Animating a bullet list in a PowerPoint slide is so easy that even a novice can do it. Animating the text to display one bullet at a time is where most of us start and, often, that's all you need. Further emphasizing each point by hiding previous point(s) is also a breeze, but sometimes users apply the wrong tools and work harder than necessary or, even worse, they give up.
Follow this tutorial to learn how to display and hide bullet points one at a time the easy (and the correct) way. You can also download the sample demos (PowerPoint animated bullet list demo.ppt and PowerPoint animated bullet list demo.ppt) to see these tips in action.
Add a bullet list in PowerPoint
You need a bullet list similar to the one in Figure A. To create a list, insert a text box and add the list items, using a hard return at the end of each item to wrap to the next line. After you add all the text, you're ready to add the bullet format.
- Select the text box control. If the border is a dashed line, click the border to make it solid. Or, you can click inside the box and press [Ctrl]+A to select all of the text. In PowerPoint 2003, change the border from the slash lines to dots.
- Click the Home tab.
- In the Paragraph group, click the Bullets option. In PowerPoint 2003, you'll find this option on the Formatting toolbar.
Make an entrance in PowerPoint
Let's add an entrance effect that displays each bullet point, in turn, when you click the slide.
- Select the text box control.
- Click the Animations tab. In PowerPoint 2003, choose Custom Animations from the Slide Show menu.
- In the Advanced Animation group, click the Add Animation dropdown. In PowerPoint 2003, choose Entrance from the Add Effect dropdown.
- Click Appear in the Entrance section (Figure B). In PowerPoint 2003, you might have to click More Effects to access Appear. (It doesn't matter which entrance effect you choose.) PowerPoint will display numbered animation tips next to each item (Figure C). The number represents the order in which PowerPoint will execute the entrance effect.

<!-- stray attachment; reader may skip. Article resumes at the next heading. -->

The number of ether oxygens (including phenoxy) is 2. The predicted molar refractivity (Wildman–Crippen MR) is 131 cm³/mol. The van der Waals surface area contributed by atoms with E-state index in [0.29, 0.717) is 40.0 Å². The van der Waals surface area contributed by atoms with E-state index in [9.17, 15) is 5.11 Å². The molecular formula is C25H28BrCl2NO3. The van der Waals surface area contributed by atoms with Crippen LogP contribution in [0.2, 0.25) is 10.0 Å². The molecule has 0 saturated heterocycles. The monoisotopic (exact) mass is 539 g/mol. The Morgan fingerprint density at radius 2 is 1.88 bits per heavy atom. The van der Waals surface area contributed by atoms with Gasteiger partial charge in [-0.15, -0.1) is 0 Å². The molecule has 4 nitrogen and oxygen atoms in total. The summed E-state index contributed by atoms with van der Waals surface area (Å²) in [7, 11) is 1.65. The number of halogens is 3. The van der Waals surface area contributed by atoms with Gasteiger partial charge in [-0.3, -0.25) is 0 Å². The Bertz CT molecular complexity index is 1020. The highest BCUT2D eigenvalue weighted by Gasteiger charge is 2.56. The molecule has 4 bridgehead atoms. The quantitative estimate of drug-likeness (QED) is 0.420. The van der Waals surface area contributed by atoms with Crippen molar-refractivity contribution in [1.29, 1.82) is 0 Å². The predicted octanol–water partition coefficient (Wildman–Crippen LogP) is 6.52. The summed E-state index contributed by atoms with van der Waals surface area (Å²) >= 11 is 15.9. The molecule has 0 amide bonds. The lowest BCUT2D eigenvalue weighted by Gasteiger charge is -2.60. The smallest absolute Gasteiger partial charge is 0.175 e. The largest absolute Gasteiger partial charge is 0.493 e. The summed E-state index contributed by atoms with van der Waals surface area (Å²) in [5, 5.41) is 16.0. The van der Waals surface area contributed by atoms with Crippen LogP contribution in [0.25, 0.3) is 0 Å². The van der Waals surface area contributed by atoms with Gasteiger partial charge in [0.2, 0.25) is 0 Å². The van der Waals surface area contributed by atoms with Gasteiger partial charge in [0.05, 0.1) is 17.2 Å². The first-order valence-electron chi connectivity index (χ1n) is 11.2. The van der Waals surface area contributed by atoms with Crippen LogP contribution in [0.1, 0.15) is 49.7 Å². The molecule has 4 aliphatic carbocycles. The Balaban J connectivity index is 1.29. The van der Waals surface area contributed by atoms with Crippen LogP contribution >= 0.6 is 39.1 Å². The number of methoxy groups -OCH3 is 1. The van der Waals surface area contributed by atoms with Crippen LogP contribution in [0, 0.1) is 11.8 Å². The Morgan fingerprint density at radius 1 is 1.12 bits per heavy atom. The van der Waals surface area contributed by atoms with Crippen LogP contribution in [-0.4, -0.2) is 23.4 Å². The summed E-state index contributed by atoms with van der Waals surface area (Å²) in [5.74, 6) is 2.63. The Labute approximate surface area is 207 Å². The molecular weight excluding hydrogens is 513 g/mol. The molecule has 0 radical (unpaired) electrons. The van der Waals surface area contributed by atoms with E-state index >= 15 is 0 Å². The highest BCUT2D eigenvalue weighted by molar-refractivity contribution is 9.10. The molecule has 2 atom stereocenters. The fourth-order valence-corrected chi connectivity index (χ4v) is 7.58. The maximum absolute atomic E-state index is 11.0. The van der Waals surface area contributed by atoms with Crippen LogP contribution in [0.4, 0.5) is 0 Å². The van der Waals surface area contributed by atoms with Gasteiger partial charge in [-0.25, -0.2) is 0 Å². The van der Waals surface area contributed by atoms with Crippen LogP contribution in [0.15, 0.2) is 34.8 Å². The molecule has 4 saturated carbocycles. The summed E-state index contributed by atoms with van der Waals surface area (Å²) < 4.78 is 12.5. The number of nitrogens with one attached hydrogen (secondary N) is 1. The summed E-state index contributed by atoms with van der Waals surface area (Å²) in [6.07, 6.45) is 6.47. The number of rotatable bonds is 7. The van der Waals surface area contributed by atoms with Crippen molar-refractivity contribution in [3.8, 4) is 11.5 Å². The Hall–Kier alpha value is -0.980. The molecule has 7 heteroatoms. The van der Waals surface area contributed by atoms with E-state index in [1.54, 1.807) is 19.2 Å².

- There's an extra step in PowerPoint 2013: From the Effect Options dropdown in the Animations group, choose By Paragraph.
You're ready to run the slideshow by pressing [F5]. Click the slide four times to display each bullet point, one at a time. In Figure D, you see that I clicked the slide twice, displaying the first two items. A third click will display the third item, and a fourth click will display the fourth (and last) item in the list. This is a sophisticated effect for so little work.
A timely exit in PowerPoint
If you add the Disappear exit effect expecting PowerPoint to hide the current item when it displays the next item, you'll be disappointed. PowerPoint will add the disappearing effect to subsequent fifth, sixth, seventh, and eighth clicks. In other words, PowerPoint will hide the list items one at a time after displaying all four items.
You can fiddle with the triggers and timing, but it's unnecessary. The Entrance effect has everything you need. To hide each item as PowerPoint displays the next, do the following:
- In the Animation Pane, click the Entrance effect's dropdown list. In PowerPoint 2003, it's the Custom Animation pane.
- Choose Effect Options (Figure E).
- In the resulting dialog, click the After Animation dropdown and choose Hide On Next Mouse Click (Figure F).
- Click OK.
Run the slideshow by pressing [F5] and start clicking to display the bullet items. Each time you click, PowerPoint displays the next item and hides the previous item (Figure G). That's certainly a lot easier than trying to customize the exit timing for each item.
If completely hiding bullet points is more intense than you want, you might consider changing the color of the previous item.
- In the Animation Pane, click the Entrance effect's dropdown list.
- Choose Effect Options.
- In the resulting dialog, click the After Animation dropdown and choose one of the color thumbnails at the top of the options list. If you don't see the color you want, click More Colors, select one, and then click OK. The control now displays the color you chose (Figure H).
- Click OK (Figure I).
Run the slideshow by pressing [F5]. When you click the slide to display the next bullet point, PowerPoint changes the color of the previous item instead of hiding it (Figure J). You accomplished all of this by modifying the original entrance effect, not by adding a new effect.
I encourage you to explore PowerPoint's other effect options. You can add even more emphasis by displaying/hiding each item by the word or the character. In most cases, you won't need this much change, but the ability is there when you need it. The Sound options work similarly, but you'll find they become annoying fast, so use them sparingly.
What's your favorite PowerPoint effect option? Let us know in the discussion.
Susan Sales Harkins is an IT consultant, specializing in desktop solutions. Previously, she was editor in chief for The Cobb Group, the world's largest publisher of technical journals.